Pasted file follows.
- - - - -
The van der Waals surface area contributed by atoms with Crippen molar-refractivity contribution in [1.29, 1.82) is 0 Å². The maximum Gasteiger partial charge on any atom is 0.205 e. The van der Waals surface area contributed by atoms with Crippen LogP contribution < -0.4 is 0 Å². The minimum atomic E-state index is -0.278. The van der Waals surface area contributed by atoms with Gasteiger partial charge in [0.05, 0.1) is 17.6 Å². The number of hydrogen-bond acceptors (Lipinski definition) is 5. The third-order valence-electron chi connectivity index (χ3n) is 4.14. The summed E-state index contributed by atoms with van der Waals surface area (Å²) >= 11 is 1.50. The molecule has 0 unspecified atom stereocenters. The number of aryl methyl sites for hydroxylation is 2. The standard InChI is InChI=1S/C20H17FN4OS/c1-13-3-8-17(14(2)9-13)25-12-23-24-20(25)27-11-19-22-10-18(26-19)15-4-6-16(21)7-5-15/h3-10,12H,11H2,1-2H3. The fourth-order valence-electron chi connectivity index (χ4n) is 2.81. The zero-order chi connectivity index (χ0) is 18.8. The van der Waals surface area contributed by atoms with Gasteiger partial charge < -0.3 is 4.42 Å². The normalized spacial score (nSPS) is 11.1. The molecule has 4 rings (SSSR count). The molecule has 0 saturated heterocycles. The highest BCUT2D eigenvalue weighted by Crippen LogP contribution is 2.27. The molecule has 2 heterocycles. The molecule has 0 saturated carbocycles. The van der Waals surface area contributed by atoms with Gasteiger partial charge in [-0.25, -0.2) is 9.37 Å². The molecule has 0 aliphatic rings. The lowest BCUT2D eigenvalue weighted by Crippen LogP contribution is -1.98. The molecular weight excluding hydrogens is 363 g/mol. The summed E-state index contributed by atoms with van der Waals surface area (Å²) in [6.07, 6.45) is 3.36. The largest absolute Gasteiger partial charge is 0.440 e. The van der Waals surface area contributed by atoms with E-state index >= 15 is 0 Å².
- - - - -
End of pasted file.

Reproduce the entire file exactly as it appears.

The van der Waals surface area contributed by atoms with Crippen molar-refractivity contribution in [1.29, 1.82) is 0 Å². The maximum Gasteiger partial charge on any atom is 0.205 e. The van der Waals surface area contributed by atoms with Crippen LogP contribution < -0.4 is 0 Å². The minimum atomic E-state index is -0.278. The van der Waals surface area contributed by atoms with Gasteiger partial charge in [0.05, 0.1) is 17.6 Å². The number of hydrogen-bond acceptors (Lipinski definition) is 5. The third-order valence-electron chi connectivity index (χ3n) is 4.14. The summed E-state index contributed by atoms with van der Waals surface area (Å²) >= 11 is 1.50. The molecule has 0 unspecified atom stereocenters. The number of aryl methyl sites for hydroxylation is 2. The standard InChI is InChI=1S/C20H17FN4OS/c1-13-3-8-17(14(2)9-13)25-12-23-24-20(25)27-11-19-22-10-18(26-19)15-4-6-16(21)7-5-15/h3-10,12H,11H2,1-2H3. The fourth-order valence-electron chi connectivity index (χ4n) is 2.81. The zero-order chi connectivity index (χ0) is 18.8. The van der Waals surface area contributed by atoms with Gasteiger partial charge < -0.3 is 4.42 Å². The normalized spacial score (nSPS) is 11.1. The molecule has 4 rings (SSSR count). The molecule has 0 saturated heterocycles. The highest BCUT2D eigenvalue weighted by Crippen LogP contribution is 2.27. The molecule has 2 heterocycles. The molecule has 0 saturated carbocycles. The van der Waals surface area contributed by atoms with Gasteiger partial charge in [-0.25, -0.2) is 9.37 Å². The molecule has 0 aliphatic rings. The lowest BCUT2D eigenvalue weighted by Crippen LogP contribution is -1.98. The molecular weight excluding hydrogens is 363 g/mol. The summed E-state index contributed by atoms with van der Waals surface area (Å²) in [6.07, 6.45) is 3.36. The largest absolute Gasteiger partial charge is 0.440 e. The van der Waals surface area contributed by atoms with E-state index >= 15 is 0 Å².